In 2008, she took 2nd cycle loan from MAC for more business as well as family condition improvement and could paid back the entire loan amount by the year 2009. Now she is considering herself as self-reliant and needs no more credit. “Now I got my new and strong house and many items in my house. My husband also became little better with good treatments. He can even ride a automobile and all my daughters got married. Without MAC’s support, I might never get a chance to regain my family happiness and to fulfill my dream of a good house” she said and further requested to the other organizations and to Cambodian Government to make the small loan system easy and helpful for the poor people like her.
They all overcame their extreme poverty
MAC started it’s micro-finance operation on 12 April 2007 with only 10 dried-fish sellers, and as of December 2009, more than six hundred Khmer and Cham families have been served with both financial and non-financial services.
Initially few impoverished suburb and rural areas of Phnom Penh, Kandal and Kampong Cham provinces had been brought into the coverage. MAC stands out as the only interest free and highly acceptable micro-finance provider among the Muslim minority in Cambodia. MAC is bringing a great opportunity for the disadvantaged Cambodian communities to improve their business and family conditions. 2009 impact monitoring study revealed that MA microfinance has curved positive changes in almost all the key areas of it’s beneficiary life within 2-3 years:
In next 2-3 years MAC planned to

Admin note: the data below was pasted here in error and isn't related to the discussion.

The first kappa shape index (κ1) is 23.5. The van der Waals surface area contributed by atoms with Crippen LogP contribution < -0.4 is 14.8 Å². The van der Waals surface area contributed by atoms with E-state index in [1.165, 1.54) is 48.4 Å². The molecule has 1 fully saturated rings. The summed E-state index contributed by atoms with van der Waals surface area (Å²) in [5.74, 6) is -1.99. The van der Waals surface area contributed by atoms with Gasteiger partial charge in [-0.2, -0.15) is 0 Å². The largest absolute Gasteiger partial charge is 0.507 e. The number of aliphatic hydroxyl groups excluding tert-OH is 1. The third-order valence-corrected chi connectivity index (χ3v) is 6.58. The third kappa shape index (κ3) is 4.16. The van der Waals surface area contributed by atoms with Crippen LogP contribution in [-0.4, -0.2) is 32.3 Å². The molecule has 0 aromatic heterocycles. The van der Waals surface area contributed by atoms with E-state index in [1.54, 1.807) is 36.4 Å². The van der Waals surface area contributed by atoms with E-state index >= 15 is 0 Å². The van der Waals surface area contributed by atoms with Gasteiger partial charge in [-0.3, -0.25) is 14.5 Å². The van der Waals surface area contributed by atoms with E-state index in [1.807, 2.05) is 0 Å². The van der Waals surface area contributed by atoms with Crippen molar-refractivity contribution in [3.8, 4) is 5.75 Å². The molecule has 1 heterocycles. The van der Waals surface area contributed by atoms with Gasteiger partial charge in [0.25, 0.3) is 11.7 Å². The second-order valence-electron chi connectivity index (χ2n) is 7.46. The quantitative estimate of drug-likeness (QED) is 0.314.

– Increase the total number of beneficiaries to 2,100; including 580 SME beneficiaries and 1,520 microcredit beneficiaries.
– Increase the level of support to Small and Medium Enterprises (SMEs) using profit-sharing models, in order to deliver more services to very poor and destitute people.
– Consolidate and professionalize current micro-finance operation, including placing of dedicated sub-offices and trained staff in at least three provincial locations.
Livelihood Development from Zakah
MAC emphasizes not only on proper distribution but also utilization of the Zakah fund in sustainable income generation so that the beneficiaries can eventually transform from aid-recipient to aid-giver. In 2008-09, MAC supported a dozen of destitute and hard-core poor families in different provinces with seed amount ranging from $50 to $500 out of Zakah fund for starting a business to earn their family livelihood. 35 families at Kg Cham that started homestead poultry rearing in 2007 from the same scheme, they all kept running their trade profitably.